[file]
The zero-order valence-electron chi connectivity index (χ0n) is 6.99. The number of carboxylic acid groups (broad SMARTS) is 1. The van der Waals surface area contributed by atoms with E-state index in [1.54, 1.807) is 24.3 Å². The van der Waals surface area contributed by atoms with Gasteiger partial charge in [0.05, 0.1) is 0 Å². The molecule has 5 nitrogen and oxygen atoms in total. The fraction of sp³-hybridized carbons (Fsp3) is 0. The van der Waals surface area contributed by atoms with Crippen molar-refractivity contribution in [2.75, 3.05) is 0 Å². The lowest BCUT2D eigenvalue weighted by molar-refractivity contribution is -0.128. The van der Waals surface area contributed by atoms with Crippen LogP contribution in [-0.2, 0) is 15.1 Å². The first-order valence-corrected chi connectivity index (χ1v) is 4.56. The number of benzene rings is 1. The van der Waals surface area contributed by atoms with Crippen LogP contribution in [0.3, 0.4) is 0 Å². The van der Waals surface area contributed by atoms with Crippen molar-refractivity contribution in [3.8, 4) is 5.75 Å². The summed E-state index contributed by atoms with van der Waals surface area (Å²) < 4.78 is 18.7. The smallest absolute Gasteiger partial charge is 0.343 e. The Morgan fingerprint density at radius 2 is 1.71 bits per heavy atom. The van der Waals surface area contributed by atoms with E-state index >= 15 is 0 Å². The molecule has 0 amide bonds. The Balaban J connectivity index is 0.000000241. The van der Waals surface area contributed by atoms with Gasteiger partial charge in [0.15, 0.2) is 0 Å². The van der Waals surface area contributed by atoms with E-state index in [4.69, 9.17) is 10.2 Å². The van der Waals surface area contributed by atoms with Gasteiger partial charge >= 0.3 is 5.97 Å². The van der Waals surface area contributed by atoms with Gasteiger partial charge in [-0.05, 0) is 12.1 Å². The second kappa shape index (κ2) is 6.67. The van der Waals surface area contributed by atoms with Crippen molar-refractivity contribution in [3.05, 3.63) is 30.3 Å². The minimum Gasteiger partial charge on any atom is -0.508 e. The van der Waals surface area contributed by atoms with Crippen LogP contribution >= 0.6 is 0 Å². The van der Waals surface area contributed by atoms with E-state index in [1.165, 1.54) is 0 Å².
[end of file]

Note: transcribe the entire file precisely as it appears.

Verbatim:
The zero-order valence-electron chi connectivity index (χ0n) is 6.99. The number of carboxylic acid groups (broad SMARTS) is 1. The van der Waals surface area contributed by atoms with E-state index in [1.54, 1.807) is 24.3 Å². The van der Waals surface area contributed by atoms with Gasteiger partial charge in [0.05, 0.1) is 0 Å². The molecule has 5 nitrogen and oxygen atoms in total. The fraction of sp³-hybridized carbons (Fsp3) is 0. The van der Waals surface area contributed by atoms with Crippen molar-refractivity contribution in [2.75, 3.05) is 0 Å². The lowest BCUT2D eigenvalue weighted by molar-refractivity contribution is -0.128. The van der Waals surface area contributed by atoms with Crippen LogP contribution in [-0.2, 0) is 15.1 Å². The first-order valence-corrected chi connectivity index (χ1v) is 4.56. The number of benzene rings is 1. The van der Waals surface area contributed by atoms with Crippen LogP contribution in [0.3, 0.4) is 0 Å². The van der Waals surface area contributed by atoms with Crippen molar-refractivity contribution in [3.8, 4) is 5.75 Å². The summed E-state index contributed by atoms with van der Waals surface area (Å²) < 4.78 is 18.7. The smallest absolute Gasteiger partial charge is 0.343 e. The Morgan fingerprint density at radius 2 is 1.71 bits per heavy atom. The van der Waals surface area contributed by atoms with E-state index >= 15 is 0 Å². The molecule has 0 amide bonds. The Balaban J connectivity index is 0.000000241. The van der Waals surface area contributed by atoms with Gasteiger partial charge in [0.15, 0.2) is 0 Å². The van der Waals surface area contributed by atoms with E-state index in [4.69, 9.17) is 10.2 Å². The van der Waals surface area contributed by atoms with Gasteiger partial charge >= 0.3 is 5.97 Å². The van der Waals surface area contributed by atoms with Gasteiger partial charge in [-0.05, 0) is 12.1 Å². The second kappa shape index (κ2) is 6.67. The van der Waals surface area contributed by atoms with Crippen molar-refractivity contribution in [3.05, 3.63) is 30.3 Å². The minimum Gasteiger partial charge on any atom is -0.508 e. The van der Waals surface area contributed by atoms with Crippen LogP contribution >= 0.6 is 0 Å². The van der Waals surface area contributed by atoms with E-state index in [1.165, 1.54) is 0 Å².